For Karateka and Kobudoka who have been training for a number of years, practice should…
Oscar Wilde is quoted as saying, “Imitation is the sincerest form of flattery that mediocrity can pay to greatness.” It seems there is no shortage of Karateka and Kobudoka demonstrating kata they clearly never had any formal instruction in. It seems that when they post these videos, the teaching of humility conveniently vanished; or maybe it was never taken to heart in the first place. (more…)
The next day Yoshimura sensei picked me up at my hotel. Before practice we went to Minowa sensei’s Ohaka to pay our respects. We burnt insense and said a brief prayer. It’s always hard emotionally for me visiting Minowa sensei’s resting place but it’s even harder on Yoshimura sensei who was his student for 20 years. As we drove to the dojo Yoshimura sensei commented, “even though I live in Amami, I don’t visit sensei as often as I should…” I don’t feel comfortable posting photos of Minowa sensei’s Ohaka; it just doesn’t feel dignified.
Saturday I was at Kagoshima airport, slightly hung-over from the night before (or was it this morning?) waiting for my flight to Amami. I texted Yoshinura sensei that I was on my way and would see him that evening for practice at the dojo. The flight to Amami was uneventful which is a good thing as I hate flying. It also gave me time to relax and reflect on my trip so far. I was halfway through it and though it had been exhausting (I’m still not 100% after this summers misadventure) it had also been rewarding. I was able to reconnect with my teachers, have my technique critiqued, receive corrections and even learn a few new things to boot. I suppose you could say things had gone swimmingly.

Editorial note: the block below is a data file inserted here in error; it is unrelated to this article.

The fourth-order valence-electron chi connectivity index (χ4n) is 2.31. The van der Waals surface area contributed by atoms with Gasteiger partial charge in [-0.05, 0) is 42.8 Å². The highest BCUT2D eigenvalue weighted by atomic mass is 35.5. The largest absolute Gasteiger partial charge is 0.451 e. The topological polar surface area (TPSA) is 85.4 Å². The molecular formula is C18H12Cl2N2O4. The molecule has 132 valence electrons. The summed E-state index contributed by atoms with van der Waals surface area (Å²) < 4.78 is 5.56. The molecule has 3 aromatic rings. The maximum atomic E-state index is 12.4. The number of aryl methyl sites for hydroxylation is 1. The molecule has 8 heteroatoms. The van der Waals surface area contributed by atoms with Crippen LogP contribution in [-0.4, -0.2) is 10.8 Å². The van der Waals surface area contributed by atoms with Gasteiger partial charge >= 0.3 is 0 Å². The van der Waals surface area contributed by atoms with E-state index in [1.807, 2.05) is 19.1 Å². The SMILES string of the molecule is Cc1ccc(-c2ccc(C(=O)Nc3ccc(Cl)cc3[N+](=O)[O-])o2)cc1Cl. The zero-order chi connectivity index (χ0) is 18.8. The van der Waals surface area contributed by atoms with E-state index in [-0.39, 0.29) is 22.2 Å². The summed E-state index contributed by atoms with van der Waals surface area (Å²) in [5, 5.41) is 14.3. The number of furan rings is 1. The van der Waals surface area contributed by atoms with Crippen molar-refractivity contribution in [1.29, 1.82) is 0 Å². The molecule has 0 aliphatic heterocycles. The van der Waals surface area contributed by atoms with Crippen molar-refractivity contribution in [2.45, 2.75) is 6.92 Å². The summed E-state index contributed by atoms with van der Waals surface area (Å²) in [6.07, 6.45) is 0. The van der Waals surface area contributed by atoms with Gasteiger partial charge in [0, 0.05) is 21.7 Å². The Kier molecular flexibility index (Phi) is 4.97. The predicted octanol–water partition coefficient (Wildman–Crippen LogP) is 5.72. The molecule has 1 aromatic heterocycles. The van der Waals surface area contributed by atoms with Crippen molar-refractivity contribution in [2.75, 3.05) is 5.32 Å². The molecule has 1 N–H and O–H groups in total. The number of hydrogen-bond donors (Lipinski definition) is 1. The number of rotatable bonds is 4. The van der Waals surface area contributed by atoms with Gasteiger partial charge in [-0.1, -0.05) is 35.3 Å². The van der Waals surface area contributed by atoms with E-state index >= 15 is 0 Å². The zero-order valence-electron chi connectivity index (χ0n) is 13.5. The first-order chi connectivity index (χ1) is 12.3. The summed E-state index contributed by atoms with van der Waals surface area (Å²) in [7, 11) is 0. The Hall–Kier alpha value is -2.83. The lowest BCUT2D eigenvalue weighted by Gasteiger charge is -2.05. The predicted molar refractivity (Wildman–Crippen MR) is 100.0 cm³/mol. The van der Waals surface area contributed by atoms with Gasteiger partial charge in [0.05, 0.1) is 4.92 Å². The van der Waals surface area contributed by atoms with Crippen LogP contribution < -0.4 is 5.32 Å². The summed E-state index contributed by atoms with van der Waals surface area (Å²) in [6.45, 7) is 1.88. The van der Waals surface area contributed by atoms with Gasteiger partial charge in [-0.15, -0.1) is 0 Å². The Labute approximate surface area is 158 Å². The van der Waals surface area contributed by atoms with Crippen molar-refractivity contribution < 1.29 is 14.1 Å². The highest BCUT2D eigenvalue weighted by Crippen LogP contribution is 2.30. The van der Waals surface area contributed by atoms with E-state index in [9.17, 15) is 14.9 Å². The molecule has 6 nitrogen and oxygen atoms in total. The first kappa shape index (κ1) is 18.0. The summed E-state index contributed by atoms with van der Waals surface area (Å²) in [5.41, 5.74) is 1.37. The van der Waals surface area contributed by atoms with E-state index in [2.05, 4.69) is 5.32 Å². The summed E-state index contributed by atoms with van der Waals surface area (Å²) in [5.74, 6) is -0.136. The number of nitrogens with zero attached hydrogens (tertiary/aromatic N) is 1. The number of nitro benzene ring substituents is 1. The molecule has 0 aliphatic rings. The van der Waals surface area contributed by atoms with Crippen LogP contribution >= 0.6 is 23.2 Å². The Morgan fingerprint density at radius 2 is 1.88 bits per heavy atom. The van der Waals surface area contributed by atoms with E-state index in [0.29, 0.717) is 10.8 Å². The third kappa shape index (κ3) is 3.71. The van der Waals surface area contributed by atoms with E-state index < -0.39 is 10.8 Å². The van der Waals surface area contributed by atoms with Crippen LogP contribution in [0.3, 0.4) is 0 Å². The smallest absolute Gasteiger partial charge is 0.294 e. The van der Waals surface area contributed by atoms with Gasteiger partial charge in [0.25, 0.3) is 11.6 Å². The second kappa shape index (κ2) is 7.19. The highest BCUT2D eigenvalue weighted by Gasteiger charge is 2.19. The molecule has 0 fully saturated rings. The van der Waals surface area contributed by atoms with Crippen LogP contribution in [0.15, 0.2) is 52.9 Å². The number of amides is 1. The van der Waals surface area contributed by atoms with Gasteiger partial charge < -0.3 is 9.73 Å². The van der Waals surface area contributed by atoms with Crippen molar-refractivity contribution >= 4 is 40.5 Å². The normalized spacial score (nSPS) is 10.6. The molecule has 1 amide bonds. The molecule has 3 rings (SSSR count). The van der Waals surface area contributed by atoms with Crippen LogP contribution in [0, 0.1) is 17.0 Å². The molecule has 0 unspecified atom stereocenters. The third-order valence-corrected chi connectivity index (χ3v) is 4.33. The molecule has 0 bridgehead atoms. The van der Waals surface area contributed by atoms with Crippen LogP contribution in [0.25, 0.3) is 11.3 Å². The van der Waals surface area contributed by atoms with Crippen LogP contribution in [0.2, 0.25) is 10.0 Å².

Ryukyu Kobudo contains a variety of weapons ranging from the more common such as the bo, sai and tonfa, to the more exotic such as the rochin and tinbe, and suruchin. All of these weapons require years of study with a competent teacher to gain mastery. This requires not only the detailed study of the solo kata, but naturally the two-person fighting sets handed down for each weapon.
The older I get the more I love Ryukyu Kobudo. Don’t get me wrong, I still enjoy my Karate-do practice, but not nearly as much as Kobudo. There is a wonderful depth and breadth to the art of Kobudo that I seem to appreciate more than Karate-do. It’s something that I can see myself practicing well into my old age. But, oddly enough, Kobudo is not any easy art to commit to and it is IMHO a much more unforgiving mistress compared to Karate-do. You see, in Ryukyu Kobudo, if you make a mistake you get hurt…seriously.